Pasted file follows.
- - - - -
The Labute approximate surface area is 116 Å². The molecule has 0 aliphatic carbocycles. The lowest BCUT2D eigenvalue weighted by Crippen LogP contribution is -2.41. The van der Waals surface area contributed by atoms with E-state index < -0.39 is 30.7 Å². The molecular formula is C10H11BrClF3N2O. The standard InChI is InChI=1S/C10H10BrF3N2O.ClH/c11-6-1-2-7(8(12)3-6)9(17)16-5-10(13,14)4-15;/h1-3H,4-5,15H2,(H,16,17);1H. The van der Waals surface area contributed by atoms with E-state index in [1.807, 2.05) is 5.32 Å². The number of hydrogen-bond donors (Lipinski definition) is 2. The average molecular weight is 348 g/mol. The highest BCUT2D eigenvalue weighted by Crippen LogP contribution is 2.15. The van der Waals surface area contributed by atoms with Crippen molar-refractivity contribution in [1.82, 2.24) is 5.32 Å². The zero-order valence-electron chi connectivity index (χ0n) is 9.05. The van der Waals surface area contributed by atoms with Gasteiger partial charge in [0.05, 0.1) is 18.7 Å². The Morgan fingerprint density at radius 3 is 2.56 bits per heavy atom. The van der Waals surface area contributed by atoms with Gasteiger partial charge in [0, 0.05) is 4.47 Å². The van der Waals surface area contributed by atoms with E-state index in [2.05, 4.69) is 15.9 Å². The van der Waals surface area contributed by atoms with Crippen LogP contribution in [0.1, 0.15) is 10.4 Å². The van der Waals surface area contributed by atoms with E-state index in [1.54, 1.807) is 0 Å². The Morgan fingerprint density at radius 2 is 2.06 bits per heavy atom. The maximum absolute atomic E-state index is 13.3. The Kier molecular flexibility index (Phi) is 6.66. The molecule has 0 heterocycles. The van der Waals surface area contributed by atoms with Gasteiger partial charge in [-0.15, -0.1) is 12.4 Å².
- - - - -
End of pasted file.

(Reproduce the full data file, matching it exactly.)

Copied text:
The Labute approximate surface area is 116 Å². The molecule has 0 aliphatic carbocycles. The lowest BCUT2D eigenvalue weighted by Crippen LogP contribution is -2.41. The van der Waals surface area contributed by atoms with E-state index < -0.39 is 30.7 Å². The molecular formula is C10H11BrClF3N2O. The standard InChI is InChI=1S/C10H10BrF3N2O.ClH/c11-6-1-2-7(8(12)3-6)9(17)16-5-10(13,14)4-15;/h1-3H,4-5,15H2,(H,16,17);1H. The van der Waals surface area contributed by atoms with E-state index in [1.807, 2.05) is 5.32 Å². The number of hydrogen-bond donors (Lipinski definition) is 2. The average molecular weight is 348 g/mol. The highest BCUT2D eigenvalue weighted by Crippen LogP contribution is 2.15. The van der Waals surface area contributed by atoms with Crippen molar-refractivity contribution in [1.82, 2.24) is 5.32 Å². The zero-order valence-electron chi connectivity index (χ0n) is 9.05. The van der Waals surface area contributed by atoms with Gasteiger partial charge in [0.05, 0.1) is 18.7 Å². The Morgan fingerprint density at radius 3 is 2.56 bits per heavy atom. The van der Waals surface area contributed by atoms with Gasteiger partial charge in [0, 0.05) is 4.47 Å². The van der Waals surface area contributed by atoms with E-state index in [2.05, 4.69) is 15.9 Å². The van der Waals surface area contributed by atoms with Crippen LogP contribution in [0.1, 0.15) is 10.4 Å². The van der Waals surface area contributed by atoms with E-state index in [1.54, 1.807) is 0 Å². The Morgan fingerprint density at radius 2 is 2.06 bits per heavy atom. The maximum absolute atomic E-state index is 13.3. The Kier molecular flexibility index (Phi) is 6.66. The molecule has 0 heterocycles. The van der Waals surface area contributed by atoms with Gasteiger partial charge in [-0.15, -0.1) is 12.4 Å².